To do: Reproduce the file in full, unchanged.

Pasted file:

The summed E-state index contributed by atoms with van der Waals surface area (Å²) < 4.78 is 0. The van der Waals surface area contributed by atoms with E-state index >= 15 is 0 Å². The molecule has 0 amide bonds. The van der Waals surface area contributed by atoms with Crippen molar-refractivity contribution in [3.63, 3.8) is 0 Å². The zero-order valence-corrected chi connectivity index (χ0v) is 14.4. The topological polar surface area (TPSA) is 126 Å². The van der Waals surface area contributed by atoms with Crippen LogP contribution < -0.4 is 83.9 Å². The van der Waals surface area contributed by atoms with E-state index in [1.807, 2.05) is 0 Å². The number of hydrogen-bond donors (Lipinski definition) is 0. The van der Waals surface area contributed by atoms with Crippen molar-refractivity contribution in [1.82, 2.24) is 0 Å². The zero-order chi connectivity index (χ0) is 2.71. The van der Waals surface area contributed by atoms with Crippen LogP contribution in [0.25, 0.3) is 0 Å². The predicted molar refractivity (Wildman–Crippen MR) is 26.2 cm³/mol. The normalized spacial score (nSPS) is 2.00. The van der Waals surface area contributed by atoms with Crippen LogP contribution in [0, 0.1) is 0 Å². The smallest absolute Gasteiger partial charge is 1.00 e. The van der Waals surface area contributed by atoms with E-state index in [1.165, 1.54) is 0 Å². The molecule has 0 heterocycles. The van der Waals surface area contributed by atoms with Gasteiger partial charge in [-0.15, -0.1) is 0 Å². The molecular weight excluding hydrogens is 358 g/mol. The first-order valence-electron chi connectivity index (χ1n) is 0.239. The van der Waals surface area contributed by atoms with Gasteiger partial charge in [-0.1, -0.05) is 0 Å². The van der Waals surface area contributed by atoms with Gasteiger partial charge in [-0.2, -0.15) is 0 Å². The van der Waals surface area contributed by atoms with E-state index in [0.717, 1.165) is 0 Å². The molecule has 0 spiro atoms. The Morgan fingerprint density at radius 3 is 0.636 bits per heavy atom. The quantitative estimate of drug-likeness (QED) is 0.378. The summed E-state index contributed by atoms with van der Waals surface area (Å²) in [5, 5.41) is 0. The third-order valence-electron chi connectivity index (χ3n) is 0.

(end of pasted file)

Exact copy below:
The summed E-state index contributed by atoms with van der Waals surface area (Å²) < 4.78 is 0. The van der Waals surface area contributed by atoms with E-state index >= 15 is 0 Å². The molecule has 0 amide bonds. The van der Waals surface area contributed by atoms with Crippen molar-refractivity contribution in [3.63, 3.8) is 0 Å². The zero-order valence-corrected chi connectivity index (χ0v) is 14.4. The topological polar surface area (TPSA) is 126 Å². The van der Waals surface area contributed by atoms with Crippen LogP contribution < -0.4 is 83.9 Å². The van der Waals surface area contributed by atoms with E-state index in [1.807, 2.05) is 0 Å². The number of hydrogen-bond donors (Lipinski definition) is 0. The van der Waals surface area contributed by atoms with Crippen molar-refractivity contribution in [1.82, 2.24) is 0 Å². The zero-order chi connectivity index (χ0) is 2.71. The van der Waals surface area contributed by atoms with Crippen LogP contribution in [0.25, 0.3) is 0 Å². The predicted molar refractivity (Wildman–Crippen MR) is 26.2 cm³/mol. The normalized spacial score (nSPS) is 2.00. The van der Waals surface area contributed by atoms with Crippen LogP contribution in [0, 0.1) is 0 Å². The smallest absolute Gasteiger partial charge is 1.00 e. The van der Waals surface area contributed by atoms with E-state index in [1.165, 1.54) is 0 Å². The molecule has 0 heterocycles. The van der Waals surface area contributed by atoms with Gasteiger partial charge in [-0.15, -0.1) is 0 Å². The molecular weight excluding hydrogens is 358 g/mol. The first-order valence-electron chi connectivity index (χ1n) is 0.239. The van der Waals surface area contributed by atoms with Gasteiger partial charge in [-0.1, -0.05) is 0 Å². The van der Waals surface area contributed by atoms with Gasteiger partial charge in [-0.2, -0.15) is 0 Å². The van der Waals surface area contributed by atoms with E-state index in [0.717, 1.165) is 0 Å². The molecule has 0 spiro atoms. The Morgan fingerprint density at radius 3 is 0.636 bits per heavy atom. The quantitative estimate of drug-likeness (QED) is 0.378. The summed E-state index contributed by atoms with van der Waals surface area (Å²) in [5, 5.41) is 0. The third-order valence-electron chi connectivity index (χ3n) is 0.